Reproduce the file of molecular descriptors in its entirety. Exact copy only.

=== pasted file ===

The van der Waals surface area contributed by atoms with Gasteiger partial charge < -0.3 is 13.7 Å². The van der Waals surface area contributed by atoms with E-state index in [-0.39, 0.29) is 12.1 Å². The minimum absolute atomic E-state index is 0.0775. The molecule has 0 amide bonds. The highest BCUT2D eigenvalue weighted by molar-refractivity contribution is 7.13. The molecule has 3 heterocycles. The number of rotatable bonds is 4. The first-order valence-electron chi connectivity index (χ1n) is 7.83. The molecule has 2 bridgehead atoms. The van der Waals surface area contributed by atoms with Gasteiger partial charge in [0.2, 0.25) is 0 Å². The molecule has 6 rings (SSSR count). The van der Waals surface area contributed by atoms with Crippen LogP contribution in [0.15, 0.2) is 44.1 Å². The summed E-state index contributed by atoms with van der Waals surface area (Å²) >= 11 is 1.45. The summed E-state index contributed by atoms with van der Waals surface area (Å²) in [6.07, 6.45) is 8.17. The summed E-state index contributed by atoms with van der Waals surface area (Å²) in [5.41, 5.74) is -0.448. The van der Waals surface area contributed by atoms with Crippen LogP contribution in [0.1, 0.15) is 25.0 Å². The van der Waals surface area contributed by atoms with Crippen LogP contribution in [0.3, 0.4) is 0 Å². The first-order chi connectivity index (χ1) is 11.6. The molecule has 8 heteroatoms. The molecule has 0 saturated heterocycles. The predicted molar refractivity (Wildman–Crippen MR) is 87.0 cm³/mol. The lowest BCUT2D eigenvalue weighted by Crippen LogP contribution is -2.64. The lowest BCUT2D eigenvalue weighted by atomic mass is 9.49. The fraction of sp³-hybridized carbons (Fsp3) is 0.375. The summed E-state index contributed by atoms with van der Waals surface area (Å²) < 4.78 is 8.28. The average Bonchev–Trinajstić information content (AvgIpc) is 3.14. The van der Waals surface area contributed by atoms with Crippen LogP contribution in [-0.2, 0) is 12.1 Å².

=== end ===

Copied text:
The van der Waals surface area contributed by atoms with Gasteiger partial charge < -0.3 is 13.7 Å². The van der Waals surface area contributed by atoms with E-state index in [-0.39, 0.29) is 12.1 Å². The minimum absolute atomic E-state index is 0.0775. The molecule has 0 amide bonds. The highest BCUT2D eigenvalue weighted by molar-refractivity contribution is 7.13. The molecule has 3 heterocycles. The number of rotatable bonds is 4. The first-order valence-electron chi connectivity index (χ1n) is 7.83. The molecule has 2 bridgehead atoms. The van der Waals surface area contributed by atoms with Gasteiger partial charge in [0.2, 0.25) is 0 Å². The molecule has 6 rings (SSSR count). The van der Waals surface area contributed by atoms with Crippen LogP contribution in [0.15, 0.2) is 44.1 Å². The summed E-state index contributed by atoms with van der Waals surface area (Å²) >= 11 is 1.45. The summed E-state index contributed by atoms with van der Waals surface area (Å²) in [6.07, 6.45) is 8.17. The summed E-state index contributed by atoms with van der Waals surface area (Å²) in [5.41, 5.74) is -0.448. The van der Waals surface area contributed by atoms with Crippen LogP contribution in [0.1, 0.15) is 25.0 Å². The van der Waals surface area contributed by atoms with Crippen LogP contribution in [0.3, 0.4) is 0 Å². The first-order chi connectivity index (χ1) is 11.6. The molecule has 8 heteroatoms. The molecule has 0 saturated heterocycles. The predicted molar refractivity (Wildman–Crippen MR) is 87.0 cm³/mol. The lowest BCUT2D eigenvalue weighted by Crippen LogP contribution is -2.64. The lowest BCUT2D eigenvalue weighted by atomic mass is 9.49. The fraction of sp³-hybridized carbons (Fsp3) is 0.375. The summed E-state index contributed by atoms with van der Waals surface area (Å²) < 4.78 is 8.28. The average Bonchev–Trinajstić information content (AvgIpc) is 3.14. The van der Waals surface area contributed by atoms with Crippen LogP contribution in [-0.2, 0) is 12.1 Å².